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What’s a karst? Where’s Laurasia?

May 23, 1991

WASHINGTON (AP) _ David Stillman, a 14-year-old Idaho kid with glasses and braces, relied on hours of study and at least one educated guess to win the National Geography Bee Thursday. It was his second try in two years at the top prize.

Seated beneath the seal of the National Geographic Society, the 10 finalists, all boys, showed such knowledge of maps, geology, history and religion that some adults in the audience were unashamed to shrug in ignorance at the questions.

After 40 minutes of the arcane and unpronounceable, it came down to one question: ″What type of land form is commonly associated with orographic precipitation?″

″Mountain″ was David’s answer. He won a $25,000 college scholarship.

Carlos De La Fuente, whose wide grin and confident manner in the presence of TV cameras made him an audience favorite, guessed ″rain forest.″ The 11- year-old from Chandler, Ariz., went down to defeat. He got a $15,000 scholarship and said he’d be back next year.

Stillman, now the pride of Nezperce, a town of about 500 in western Idaho, said later he put in about half an hour a day of study but still had to make a ″complete guess″ at one question, which he couldn’t remember after the bee.

For some of these questions, though, all the guessing in the world wouldn’t have done any good.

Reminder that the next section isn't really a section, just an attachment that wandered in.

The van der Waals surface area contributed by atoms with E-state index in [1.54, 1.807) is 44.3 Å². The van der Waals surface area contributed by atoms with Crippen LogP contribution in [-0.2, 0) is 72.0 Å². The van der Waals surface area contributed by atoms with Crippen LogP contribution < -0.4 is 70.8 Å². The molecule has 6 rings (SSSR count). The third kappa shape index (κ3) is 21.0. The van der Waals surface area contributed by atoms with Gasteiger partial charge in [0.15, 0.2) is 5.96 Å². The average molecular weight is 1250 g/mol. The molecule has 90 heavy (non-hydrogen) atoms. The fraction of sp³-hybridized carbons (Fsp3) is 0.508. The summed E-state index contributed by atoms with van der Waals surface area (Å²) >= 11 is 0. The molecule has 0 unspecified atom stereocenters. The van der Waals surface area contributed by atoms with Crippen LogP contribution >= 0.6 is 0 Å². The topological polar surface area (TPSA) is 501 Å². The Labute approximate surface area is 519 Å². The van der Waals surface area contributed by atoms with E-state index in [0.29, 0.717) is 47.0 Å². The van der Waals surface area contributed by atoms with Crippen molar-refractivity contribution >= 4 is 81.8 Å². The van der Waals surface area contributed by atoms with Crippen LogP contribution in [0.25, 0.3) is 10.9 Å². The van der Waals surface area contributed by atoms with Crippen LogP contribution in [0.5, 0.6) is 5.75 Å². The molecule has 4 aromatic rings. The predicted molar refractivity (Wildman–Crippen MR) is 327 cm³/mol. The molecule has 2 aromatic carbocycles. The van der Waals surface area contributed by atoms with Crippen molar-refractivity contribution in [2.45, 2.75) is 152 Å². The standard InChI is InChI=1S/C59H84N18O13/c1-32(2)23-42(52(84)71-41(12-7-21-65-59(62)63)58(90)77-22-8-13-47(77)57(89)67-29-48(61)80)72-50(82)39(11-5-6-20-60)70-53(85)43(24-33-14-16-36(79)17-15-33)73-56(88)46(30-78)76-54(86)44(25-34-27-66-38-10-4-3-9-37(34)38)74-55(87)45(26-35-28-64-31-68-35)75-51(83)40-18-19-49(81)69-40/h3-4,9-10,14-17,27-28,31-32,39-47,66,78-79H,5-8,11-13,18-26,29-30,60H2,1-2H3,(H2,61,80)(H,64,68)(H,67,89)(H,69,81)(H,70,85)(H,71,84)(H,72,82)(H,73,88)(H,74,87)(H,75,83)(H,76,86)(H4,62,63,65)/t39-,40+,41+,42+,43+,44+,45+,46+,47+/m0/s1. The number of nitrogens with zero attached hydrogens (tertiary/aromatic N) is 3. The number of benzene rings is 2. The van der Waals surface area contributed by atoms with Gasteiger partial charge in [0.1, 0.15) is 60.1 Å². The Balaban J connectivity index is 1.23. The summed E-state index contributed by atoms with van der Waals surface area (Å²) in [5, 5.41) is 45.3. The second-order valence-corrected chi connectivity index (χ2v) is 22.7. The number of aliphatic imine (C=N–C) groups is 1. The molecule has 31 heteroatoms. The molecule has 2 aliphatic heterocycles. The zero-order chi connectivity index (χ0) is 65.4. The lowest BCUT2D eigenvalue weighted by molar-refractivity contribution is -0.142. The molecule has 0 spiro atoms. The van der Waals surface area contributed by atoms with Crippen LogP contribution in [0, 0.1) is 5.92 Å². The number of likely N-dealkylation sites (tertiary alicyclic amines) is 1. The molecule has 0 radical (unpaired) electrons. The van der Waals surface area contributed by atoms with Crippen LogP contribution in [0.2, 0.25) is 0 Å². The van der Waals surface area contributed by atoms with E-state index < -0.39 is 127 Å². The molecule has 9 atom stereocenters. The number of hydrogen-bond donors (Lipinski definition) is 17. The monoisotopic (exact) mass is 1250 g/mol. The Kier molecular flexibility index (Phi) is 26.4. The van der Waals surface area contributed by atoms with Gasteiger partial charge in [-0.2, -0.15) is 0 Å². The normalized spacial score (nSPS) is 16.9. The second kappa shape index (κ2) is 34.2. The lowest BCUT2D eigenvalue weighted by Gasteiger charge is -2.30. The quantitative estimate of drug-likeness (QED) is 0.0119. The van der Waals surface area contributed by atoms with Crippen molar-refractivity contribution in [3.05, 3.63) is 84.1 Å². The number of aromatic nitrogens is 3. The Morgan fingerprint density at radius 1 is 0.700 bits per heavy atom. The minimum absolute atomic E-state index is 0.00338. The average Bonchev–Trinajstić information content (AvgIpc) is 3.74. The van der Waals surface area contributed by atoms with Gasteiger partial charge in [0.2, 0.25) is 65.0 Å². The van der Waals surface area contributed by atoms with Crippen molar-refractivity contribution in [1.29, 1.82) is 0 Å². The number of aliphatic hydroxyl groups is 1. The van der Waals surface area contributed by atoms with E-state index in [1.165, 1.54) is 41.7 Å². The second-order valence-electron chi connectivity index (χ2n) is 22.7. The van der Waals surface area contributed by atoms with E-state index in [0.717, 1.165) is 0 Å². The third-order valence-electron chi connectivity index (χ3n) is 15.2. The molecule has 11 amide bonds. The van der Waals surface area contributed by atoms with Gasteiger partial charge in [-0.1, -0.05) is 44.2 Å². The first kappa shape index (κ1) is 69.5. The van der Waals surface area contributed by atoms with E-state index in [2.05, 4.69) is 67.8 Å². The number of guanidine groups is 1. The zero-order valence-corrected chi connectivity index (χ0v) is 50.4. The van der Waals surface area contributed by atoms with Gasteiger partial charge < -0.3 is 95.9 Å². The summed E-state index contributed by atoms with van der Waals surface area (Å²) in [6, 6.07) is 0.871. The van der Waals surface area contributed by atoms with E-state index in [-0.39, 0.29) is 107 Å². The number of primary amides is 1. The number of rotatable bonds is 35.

Try this one:

″Olduvai Gorge in Africa is part of a fault system where scientists have found a great number of hominid fossils. Name this fault system.″

If you answered ″East Africa Rift System,″ then you might also have read enough books to know what a karst is.

The answer: ″The term for the type of topography characterized by sinkholes, caverns and underground streams.″

Here’s another one:

″According to the theory of continental drift, during the Mesozoic era, the supercontinent Pangea became two landmasses. The southern landmass is called Gondwanaland. What name is given to the northern landmass?″

It’s Laurasia.

The bee was part show-biz, hosted by Alex Trebek of TV’s ″Jeopardy″ fame, who found himself in a battle of wits with artillery one rarely finds on a commercial game show. He had his pronunciation corrected and had to bat back complaints about name cards and flashing lights.

At one point, he found himself having a huge bow and arrow pointed at him to illustrate a question he was reading about the fierce Yanomami people of South America.

The National Geographic Society, which started the bee three years ago, estimated that 5 million students in fourth through eighth grades took part in the initial round at 38,000 schools in January and February.

State bees were held April 5 to select 57 contestants, who included representatives of 50 states, the District of Columbia, U.S. territories and Defense Department schools abroad. They competed in a preliminary round Wednesday from which the 10 finalists emerged.

The other eight finalists were Matthew Coldiron, 14, of Somerset, Ky.; Liam Burnell, 13, of Falmouth, Maine; Danny Dudis, 14, of Pocomoke City, Md.; Stephen Gent, 14, of Gulfport, Miss.; Joe Turner, 14, of Bernie, Mo.; Tom Barringer, 11, of Delta, Ohio; Rob Leitner, 14, of Carlisle, Pa.; and Eliot Brenner, 13, of Richmond, Va.

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